It’s rare that I plan a vacation or dinner at a new restaurant without first checking in with the crowd. Thanks to Yelp and Trip Advisor, I nearly always get a pretty good feel for what the rooms are like at the hotel I’m considering or the menu at the new tapas place in town.
Subscription boxes are a relatively new retail trend where specially curated collections of niche items are sent directly to your doorstep. They’re a way to let consumers try new products, while giving brands a valuable introduction to potential new customers. No matter what you’re into, there’s probably a subscription box out there for you. Beauty junkie? Check. Foodie? Check. Gamer? Check. Pet owner? Check. Music love? Check. Fashionista? Check, check, check…
Oftentimes in business settings, and even at personal gatherings, people are so focused on what they want to say they fail to actively listen. Not listening – and even worse, not comprehending what is being said – is a surefire way to ruin an experience and miss an opportunity to connect the person standing right in front of you. A client could leave the conversation feeling like they weren’t heard and the agency could have missed an opportunity to offer the right kind of support and service. That’s not good for anyone.
It’s bound to happen — you have that one employee who doesn’t necessarily jive with his job and doesn’t quite fit into your organization’s mindset. You may think that this one employee can’t do that much damage, but his negative attitude can reverberate further than you’d think.
Topics: Employee Engagement
The hospitality industry traditionally excels at listening to customer feedback. Whether it’s through surveys, interviews, or a simple “How was your stay?” the industry relies on customer interaction in order to thrive. That is where social media comes into play.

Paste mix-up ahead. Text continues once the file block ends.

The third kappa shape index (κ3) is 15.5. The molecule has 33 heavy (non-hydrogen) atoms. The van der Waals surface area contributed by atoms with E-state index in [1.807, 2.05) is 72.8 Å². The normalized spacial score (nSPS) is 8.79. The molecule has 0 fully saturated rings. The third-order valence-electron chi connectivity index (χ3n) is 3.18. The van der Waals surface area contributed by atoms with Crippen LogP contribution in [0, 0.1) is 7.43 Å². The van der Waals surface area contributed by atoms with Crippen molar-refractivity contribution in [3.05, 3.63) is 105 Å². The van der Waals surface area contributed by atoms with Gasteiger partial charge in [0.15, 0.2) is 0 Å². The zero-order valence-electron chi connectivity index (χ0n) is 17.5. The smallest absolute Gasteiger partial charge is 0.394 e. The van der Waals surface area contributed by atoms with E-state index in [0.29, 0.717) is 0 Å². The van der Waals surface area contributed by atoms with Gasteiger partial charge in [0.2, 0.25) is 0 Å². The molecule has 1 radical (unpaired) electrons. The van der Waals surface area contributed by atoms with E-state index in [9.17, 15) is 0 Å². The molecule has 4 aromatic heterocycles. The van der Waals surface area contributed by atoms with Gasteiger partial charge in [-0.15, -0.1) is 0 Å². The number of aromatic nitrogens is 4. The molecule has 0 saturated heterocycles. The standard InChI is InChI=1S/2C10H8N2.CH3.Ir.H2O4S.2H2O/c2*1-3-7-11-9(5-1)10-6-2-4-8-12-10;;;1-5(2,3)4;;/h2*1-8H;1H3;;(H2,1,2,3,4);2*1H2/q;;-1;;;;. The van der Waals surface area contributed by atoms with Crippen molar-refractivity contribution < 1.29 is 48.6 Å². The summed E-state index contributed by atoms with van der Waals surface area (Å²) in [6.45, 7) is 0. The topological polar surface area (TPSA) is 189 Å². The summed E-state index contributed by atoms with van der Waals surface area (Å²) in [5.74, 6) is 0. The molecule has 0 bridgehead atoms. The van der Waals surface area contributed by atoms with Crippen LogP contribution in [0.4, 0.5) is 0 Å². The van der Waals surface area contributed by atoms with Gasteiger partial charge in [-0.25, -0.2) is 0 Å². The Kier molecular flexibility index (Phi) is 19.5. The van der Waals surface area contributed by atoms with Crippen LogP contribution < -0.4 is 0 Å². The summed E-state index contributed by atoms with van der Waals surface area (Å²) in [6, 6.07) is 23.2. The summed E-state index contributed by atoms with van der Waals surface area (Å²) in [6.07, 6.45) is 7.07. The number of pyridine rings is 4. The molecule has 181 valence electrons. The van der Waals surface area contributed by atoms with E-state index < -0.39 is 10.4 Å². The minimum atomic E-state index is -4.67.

The workplace isn’t always a harmonious situation, and occasionally conflicts arise. This free webinar from our experts in The Center will help you to recognize the eight stages of conflict. You’ll also learn to spot whether those conflicts are internal or external, while learning tactics to prevent conflicts from escalating to the next stage.
When most people think of the Kardashians or Jenners, images of too-tight Herve Leger dresses, fancy sports cars and lip filler injections come to mind. All too frequently they are ridiculed in conversations or discussed at water coolers in dialogues that begin with “Can you believe what (insert Kardashian or Jenner family member name) did…?”
Dissatisfied with the limited range of the Like button, Facebook users begged for a more accurate way to express themselves. And Facebook, after rounds of testing and careful analysis, changed the public relations game by finally rolling out Facebook Reactions.